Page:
Bees Creative Content
rants, theories etc
Graphic Design tips: Simple is best
Whether you’re working out how to use Photoshop on your family pictures or trying your hand at Adobe Illustrator for a bookclub poster, it’s tempting to make use of each and every one of Adobe’s whiz-bang functions, tailored specifically to make graphic design professionals’ job easier.
Don’t. You’re more likely to end up with something closer to a dog’s dinner than if you’d just stuck to designing it using Word or Pages. And even if you are using Microsoft’s hardy perennial or Apple’s much better counterpart, you can faff around to such a degree that the results would shame a seven-year-old.
Use the graphic design tools as what they are: tools
But first of all, have a physical layout to hand – by which I mean a hand-drawn guide to what the finished graphic design will look like – and stick to it as closely as you can.
Keep that design nice and simple, with some easily understandable words in a clear font (I’ve written about the importance of fonts in graphic design before), a sharp and self-explanatory image (websites like pixabay.com and pexels can help with this; Google Images, too, but be careful with copyright) and you’re all set.
Use the tools as just that; tools to help you achieve your goal. Start playing around with every possibility Illustrator and Photoshop throws at you and you’ll get nowhere but in trouble.
Footnote: If you are making a poster or designing a flyer, don’t forget to make sure the grammar’s correct, your words are spelt properly and all your information is spot on. Nobody likes being told to come to an event on Friday June 25 when June 25 is a Saturday.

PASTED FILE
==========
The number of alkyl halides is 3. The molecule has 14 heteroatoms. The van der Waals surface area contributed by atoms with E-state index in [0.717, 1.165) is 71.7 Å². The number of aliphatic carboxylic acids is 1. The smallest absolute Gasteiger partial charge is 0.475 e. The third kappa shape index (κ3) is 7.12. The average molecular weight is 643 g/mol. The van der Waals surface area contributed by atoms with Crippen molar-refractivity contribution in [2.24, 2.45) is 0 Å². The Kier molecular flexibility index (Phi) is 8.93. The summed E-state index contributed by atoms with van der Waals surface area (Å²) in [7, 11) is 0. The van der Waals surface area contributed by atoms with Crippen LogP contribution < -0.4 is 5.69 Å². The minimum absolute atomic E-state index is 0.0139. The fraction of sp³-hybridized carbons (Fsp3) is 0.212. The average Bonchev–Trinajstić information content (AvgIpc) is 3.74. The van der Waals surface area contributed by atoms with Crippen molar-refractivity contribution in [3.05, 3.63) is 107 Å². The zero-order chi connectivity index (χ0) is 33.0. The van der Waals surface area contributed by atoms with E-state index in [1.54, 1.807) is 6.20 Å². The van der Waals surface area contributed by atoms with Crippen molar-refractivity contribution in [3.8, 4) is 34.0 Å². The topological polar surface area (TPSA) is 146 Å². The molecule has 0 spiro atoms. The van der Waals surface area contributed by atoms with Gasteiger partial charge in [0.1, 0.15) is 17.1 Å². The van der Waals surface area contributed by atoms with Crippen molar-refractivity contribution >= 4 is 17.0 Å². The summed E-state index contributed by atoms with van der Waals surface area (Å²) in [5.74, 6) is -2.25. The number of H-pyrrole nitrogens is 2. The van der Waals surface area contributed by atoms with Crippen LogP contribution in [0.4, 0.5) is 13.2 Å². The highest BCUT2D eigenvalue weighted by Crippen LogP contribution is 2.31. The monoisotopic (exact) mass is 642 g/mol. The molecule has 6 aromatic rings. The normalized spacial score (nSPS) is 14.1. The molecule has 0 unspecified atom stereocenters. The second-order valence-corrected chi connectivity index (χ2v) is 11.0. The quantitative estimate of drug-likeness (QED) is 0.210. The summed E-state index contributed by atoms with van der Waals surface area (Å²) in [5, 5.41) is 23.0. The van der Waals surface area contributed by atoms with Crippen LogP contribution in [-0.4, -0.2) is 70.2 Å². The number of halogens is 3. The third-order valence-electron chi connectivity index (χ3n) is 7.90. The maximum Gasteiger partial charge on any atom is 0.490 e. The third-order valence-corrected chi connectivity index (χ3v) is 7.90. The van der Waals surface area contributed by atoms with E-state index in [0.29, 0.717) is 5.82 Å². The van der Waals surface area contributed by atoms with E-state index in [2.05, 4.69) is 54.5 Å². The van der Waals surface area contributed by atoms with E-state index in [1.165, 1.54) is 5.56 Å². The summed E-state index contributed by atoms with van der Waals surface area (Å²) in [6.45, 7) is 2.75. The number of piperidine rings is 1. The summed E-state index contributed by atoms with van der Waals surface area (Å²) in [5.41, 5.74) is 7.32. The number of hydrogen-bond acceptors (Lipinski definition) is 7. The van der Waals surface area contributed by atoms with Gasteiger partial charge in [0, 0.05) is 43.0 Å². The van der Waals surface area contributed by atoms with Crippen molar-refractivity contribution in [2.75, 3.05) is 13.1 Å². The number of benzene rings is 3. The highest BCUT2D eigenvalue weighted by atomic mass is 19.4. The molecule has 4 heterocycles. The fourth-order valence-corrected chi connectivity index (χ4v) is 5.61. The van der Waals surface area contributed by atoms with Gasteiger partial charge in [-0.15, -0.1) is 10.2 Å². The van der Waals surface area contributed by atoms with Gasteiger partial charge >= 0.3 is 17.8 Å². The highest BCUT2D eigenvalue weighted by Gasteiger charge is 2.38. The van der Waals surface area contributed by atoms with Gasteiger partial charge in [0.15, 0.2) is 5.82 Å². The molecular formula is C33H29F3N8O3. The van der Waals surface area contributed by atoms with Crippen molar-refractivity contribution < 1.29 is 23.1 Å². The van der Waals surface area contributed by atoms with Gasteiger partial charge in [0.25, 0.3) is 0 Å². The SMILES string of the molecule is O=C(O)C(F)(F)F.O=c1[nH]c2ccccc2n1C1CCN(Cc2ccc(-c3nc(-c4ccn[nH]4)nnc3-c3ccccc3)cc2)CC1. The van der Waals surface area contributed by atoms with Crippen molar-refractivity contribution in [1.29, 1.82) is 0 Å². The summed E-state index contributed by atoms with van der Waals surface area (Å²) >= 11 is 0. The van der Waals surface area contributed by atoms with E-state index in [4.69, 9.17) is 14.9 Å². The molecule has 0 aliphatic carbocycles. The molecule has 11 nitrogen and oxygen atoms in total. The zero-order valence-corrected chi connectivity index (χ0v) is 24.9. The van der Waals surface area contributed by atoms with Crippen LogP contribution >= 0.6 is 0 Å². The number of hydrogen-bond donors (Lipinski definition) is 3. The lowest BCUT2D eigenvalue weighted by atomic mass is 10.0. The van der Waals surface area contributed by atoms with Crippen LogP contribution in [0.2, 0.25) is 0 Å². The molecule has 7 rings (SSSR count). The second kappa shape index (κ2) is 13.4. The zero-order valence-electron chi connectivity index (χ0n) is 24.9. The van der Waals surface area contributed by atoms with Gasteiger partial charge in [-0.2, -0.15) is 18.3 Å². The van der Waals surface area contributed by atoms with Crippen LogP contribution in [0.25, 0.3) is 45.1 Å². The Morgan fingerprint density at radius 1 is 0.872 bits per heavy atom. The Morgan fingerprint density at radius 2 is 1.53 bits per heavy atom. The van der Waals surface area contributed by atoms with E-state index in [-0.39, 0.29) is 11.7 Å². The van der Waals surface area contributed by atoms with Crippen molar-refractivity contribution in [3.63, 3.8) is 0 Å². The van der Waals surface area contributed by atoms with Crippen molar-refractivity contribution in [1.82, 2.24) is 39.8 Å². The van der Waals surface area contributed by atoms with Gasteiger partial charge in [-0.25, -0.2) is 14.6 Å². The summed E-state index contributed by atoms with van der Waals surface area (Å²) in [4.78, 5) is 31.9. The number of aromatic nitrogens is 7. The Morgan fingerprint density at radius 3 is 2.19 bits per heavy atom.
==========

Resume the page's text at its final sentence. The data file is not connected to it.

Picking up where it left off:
Does your business website pass the milkman test?
Read this post to find out what milkmen have got to do with business website design and whether your business website passes the test.
Claire House is a Wirral-based children’s hospice which helps seriously and terminally ill children live life to the full by creating wonderful experiences and bringing back a sense of normality to family life, offering specialist nursing care and emotional support to families in the toughest of circumstances.
Are you running your own business? If so, why?
It’s a serious question, especially if you’re just getting started or just about to.
Whoever you are and whatever you do, chances are there is an organisation you know which would benefit from some extra publicity.
That could be a business you run, a group you are a part of – from the local Brownies troupe to the pub darts team – or a cafe or shop you like to frequent.
Do you have a love/hate relationship with Twitter and Facebook?
If you’re a business owner, then at some point you have undoubtedly been told that you need to be on Twitter and Facebook and probably LinkedIn too. You may well be heartily sick of being told it and be stubbornly refusing to acknowledge that there is any such thing as social media.
I am a professional writer and blogger.
I web design too but much of what business advisers call my “offer” or my “USP” (ie what I can do for you and your business) revolves around the fact that I have lots of experience as a writer.
Let’s get one thing out of the way immediately: I build school websites, so a blog on what school websites should be like could be interpreted by some as a blog about Why Schools Should Use Me To Build Their Websites.
I’m no business expert but I have learned several things since being in business and I thought it would be helpful to others starting their own businesses. I’ve limited it to five because nobody wants War and Peace from a blog entry and because I don’t want to overwhelm anyone.
Copywriting jobs don’t come much more enjoyable than going away to a zoo/theme park/holiday resort for a family weekend.
That was where I ended up recently when I was asked to do some freelance travel writing for Trinity Mirror.